The Olympics Ban On Afro Swim Caps Is Targeting Black Athletes

In a disappointing move for many Black elite athletes, the Olympics recently announced an official ban on Soul Caps, a brand of swim caps catered to the specific hair needs of Black swimmers.

According to Metro, FINA (the international governing board of swimming) rejected the application for Soul Caps to be worn during competition in the Tokyo Olympics, under the premise that the extra-large caps — made to fit over and protect thick, curly, natural hair, as well as protective styles such as dreadlocks, weaves, extensions, and braids — don’t follow “the natural form of the head.”

Understandably, news of the Soul Cap ban has sparked outrage, with many people expressing disappointment and citing the restriction, as well its explanation, as a form of “scientific racism.”

“So they don’t offer any scientific or even anecdotal evidence that these caps give any sort of performance advantage,” writes Tracy King, a UK-based writer and columnist. “But instead [they] describe the swim caps as unsuitable due to them not ‘following the natural form of the head’. This is scientific racism at its most clear.” She adds in a subthread: “What they are saying there is ‘natural’ means white.”

So they don’t offer any scientific or even anecdotal evidence that these caps give any sort of performance advantage, but instead “describe the swim caps as unsuitable due to them not ‘following the natural form of the head’.”. This is scientific racism at its most clear. https://t.co/0wguBi3mIZ

— Tracy King (@tkingdot) June 30, 2021

FINA’s official statement further affirms the Soul Caps restriction on the grounds that elite athletes have “never used, neither require to use, caps of such size.” This line of reasoning provides a dangerously narrow definition of what an “elite athlete” looks like, and could be detrimental in diversification efforts in the sport of swimming. Soul Cap co-founders Toks Ahmed and Michael Champman describe it as a “failure to acknowledge the diversity of competitive swimmers.”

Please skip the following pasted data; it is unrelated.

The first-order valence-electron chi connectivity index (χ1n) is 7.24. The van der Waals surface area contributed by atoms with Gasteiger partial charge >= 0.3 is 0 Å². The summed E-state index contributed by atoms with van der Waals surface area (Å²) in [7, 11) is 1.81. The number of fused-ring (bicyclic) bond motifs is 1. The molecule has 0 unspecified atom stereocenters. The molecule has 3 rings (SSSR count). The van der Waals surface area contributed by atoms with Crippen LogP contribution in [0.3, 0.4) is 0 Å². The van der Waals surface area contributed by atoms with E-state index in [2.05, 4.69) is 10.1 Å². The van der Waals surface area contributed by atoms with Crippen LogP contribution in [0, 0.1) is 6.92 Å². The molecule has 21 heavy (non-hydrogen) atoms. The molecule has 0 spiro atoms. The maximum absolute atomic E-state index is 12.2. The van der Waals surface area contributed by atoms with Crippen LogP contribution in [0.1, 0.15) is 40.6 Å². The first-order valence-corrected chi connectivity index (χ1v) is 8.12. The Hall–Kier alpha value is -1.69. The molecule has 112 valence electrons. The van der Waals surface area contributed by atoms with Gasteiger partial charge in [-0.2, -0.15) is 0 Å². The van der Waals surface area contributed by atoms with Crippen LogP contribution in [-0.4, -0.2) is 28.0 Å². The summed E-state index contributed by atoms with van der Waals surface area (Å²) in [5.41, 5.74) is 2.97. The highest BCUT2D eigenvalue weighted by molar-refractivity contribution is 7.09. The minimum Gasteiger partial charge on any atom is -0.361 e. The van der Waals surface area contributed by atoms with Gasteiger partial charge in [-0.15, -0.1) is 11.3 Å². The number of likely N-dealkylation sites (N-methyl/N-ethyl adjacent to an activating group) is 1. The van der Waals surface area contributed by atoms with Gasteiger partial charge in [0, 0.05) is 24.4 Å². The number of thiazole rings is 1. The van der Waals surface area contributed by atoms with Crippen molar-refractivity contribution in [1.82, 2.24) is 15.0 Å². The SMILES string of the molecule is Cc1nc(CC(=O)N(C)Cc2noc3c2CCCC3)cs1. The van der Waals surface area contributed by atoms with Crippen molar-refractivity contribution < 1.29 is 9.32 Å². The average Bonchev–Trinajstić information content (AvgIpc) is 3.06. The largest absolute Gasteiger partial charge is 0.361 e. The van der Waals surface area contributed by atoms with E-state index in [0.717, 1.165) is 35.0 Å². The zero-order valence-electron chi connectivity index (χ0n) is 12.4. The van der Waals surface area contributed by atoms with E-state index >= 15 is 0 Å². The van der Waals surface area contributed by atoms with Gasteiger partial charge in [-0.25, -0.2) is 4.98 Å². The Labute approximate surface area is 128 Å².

A week after celebrating @alicedearingx becoming the first Black-Brit to qualify for the Olympics we are extremely disappointed to see the @fina1908 decision – one that will discourage many younger athletes from ethnic minority communities from pursuing competitive swimming. https://t.co/Je4RNVtEV4

— Black Swimming Association (@BlackSwimAssoc) June 30, 2021

What’s more, the ban may discourage young Black athletes from pursuing the sport of swimming at all. Following the ruling, The Black Swimming Association issued a statement acknowledging the harmful ripple effects that could come from this step backward. “A week after celebrating Alice Dearing becoming the first Black-Brit to qualify for the Olympics, we are extremely disappointed to see the FINA decision,” the statement reads. “[It’s] one that will discourage many younger athletes from ethnic minority communities from pursuing competitive swimming.”

Moreover, this week also saw Sha’Carri Richardson disqualified for a positive cannabis test, and Namibian runners Christine Mboma and Beatrice Masilingi disqualified from the 400m event for having testosterone levels that surpassed International Olympics Committee regulations, all of which speak to a larger conversation on the visibility of Black women athletes in Tokyo — and around the world.

Click HERE to read more from Refinery29


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